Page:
Now that the United States has suspended its participation in the 1987 Intermediate-Range Nuclear Forces (INF) Treaty, the time has come to explore seriously the case for deploying ground-launched theater-range missiles.
In this study, the authors explore the potential strategic and operational contribution of ground-launched theater-range missiles to U.S. defense strategy. They also critically evaluate the arguments that have been put forward against fielding such missiles. Finally, they estimate the cost of a variety of near- and mid-term options to field theater-range missiles. The study makes a cost-informed argument that, although not a silver bullet, deploying theater-range missiles would allow the United States to reclaim strategic options, regain military advantages, and strengthen the possibility of deterring great power conflict.
And check out the first two volumes of our major ongoing analytic effort, The Changing Nuclear Balance: a Net Assessment:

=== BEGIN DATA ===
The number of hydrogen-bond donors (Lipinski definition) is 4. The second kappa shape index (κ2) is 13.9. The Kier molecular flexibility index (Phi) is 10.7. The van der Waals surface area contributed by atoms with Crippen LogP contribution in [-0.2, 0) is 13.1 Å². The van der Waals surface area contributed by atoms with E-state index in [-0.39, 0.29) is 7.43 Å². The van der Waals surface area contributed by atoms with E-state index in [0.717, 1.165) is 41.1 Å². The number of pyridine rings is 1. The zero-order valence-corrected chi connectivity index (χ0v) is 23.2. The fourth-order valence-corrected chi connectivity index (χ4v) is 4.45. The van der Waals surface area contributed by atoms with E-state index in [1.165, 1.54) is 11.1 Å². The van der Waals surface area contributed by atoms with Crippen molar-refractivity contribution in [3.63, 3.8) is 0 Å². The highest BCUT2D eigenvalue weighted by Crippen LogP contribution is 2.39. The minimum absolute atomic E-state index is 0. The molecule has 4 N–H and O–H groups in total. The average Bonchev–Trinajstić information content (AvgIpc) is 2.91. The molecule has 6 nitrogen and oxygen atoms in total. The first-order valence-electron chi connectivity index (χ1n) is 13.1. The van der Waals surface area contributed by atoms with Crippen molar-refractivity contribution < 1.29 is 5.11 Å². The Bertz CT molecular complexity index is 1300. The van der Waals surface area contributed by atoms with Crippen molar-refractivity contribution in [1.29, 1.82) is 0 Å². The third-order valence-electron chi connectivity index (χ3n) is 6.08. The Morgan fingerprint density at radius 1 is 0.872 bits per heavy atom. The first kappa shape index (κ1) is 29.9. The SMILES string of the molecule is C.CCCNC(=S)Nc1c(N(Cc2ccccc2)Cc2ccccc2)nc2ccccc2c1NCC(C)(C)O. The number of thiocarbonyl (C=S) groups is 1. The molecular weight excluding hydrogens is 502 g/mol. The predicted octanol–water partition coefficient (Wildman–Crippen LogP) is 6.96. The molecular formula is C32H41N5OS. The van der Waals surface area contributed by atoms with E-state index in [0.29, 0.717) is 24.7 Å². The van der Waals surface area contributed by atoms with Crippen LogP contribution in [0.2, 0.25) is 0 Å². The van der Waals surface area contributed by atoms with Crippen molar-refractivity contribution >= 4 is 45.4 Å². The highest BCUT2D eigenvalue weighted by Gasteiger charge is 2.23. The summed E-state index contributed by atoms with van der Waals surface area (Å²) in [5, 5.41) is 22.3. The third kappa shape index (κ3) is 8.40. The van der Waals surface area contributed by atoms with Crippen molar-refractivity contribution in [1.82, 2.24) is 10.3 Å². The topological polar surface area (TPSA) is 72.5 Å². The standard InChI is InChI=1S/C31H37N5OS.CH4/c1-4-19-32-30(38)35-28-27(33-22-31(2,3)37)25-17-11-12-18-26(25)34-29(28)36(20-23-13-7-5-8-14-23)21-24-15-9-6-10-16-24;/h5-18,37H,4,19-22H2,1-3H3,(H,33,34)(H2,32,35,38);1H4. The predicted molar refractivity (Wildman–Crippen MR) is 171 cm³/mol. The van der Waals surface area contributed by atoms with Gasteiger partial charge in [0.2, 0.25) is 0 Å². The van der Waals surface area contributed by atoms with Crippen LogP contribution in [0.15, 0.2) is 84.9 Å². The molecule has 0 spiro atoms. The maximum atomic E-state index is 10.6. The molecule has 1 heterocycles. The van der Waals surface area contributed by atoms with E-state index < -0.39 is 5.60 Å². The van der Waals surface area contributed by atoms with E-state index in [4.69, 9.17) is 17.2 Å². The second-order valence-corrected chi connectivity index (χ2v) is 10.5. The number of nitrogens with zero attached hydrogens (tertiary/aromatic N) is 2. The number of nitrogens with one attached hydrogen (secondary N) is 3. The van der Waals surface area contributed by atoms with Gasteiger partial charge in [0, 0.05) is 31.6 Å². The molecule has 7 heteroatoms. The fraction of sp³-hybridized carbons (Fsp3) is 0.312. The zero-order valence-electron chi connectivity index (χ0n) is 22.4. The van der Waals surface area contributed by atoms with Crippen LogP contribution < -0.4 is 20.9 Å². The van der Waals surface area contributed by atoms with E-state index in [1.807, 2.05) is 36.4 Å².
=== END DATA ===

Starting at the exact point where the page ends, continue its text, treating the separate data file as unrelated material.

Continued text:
Assessing the Arsenals: Past, Present, and Future Capabilities assesses the past, present, and planned nuclear arsenals all of the declared nuclear-weapons states. It then uses that data to identify key asymmetries across national nuclear arsenals, which could have major consequences for competition, crisis, and conflict.
Understanding Strategic Interaction in the Second Nuclear Age takes a deeper look at the evolution of nuclear strategy and doctrine in the United States, Russia, and China, and then explores whether and how decisions by one major power have influenced, and might influence, the actions of others.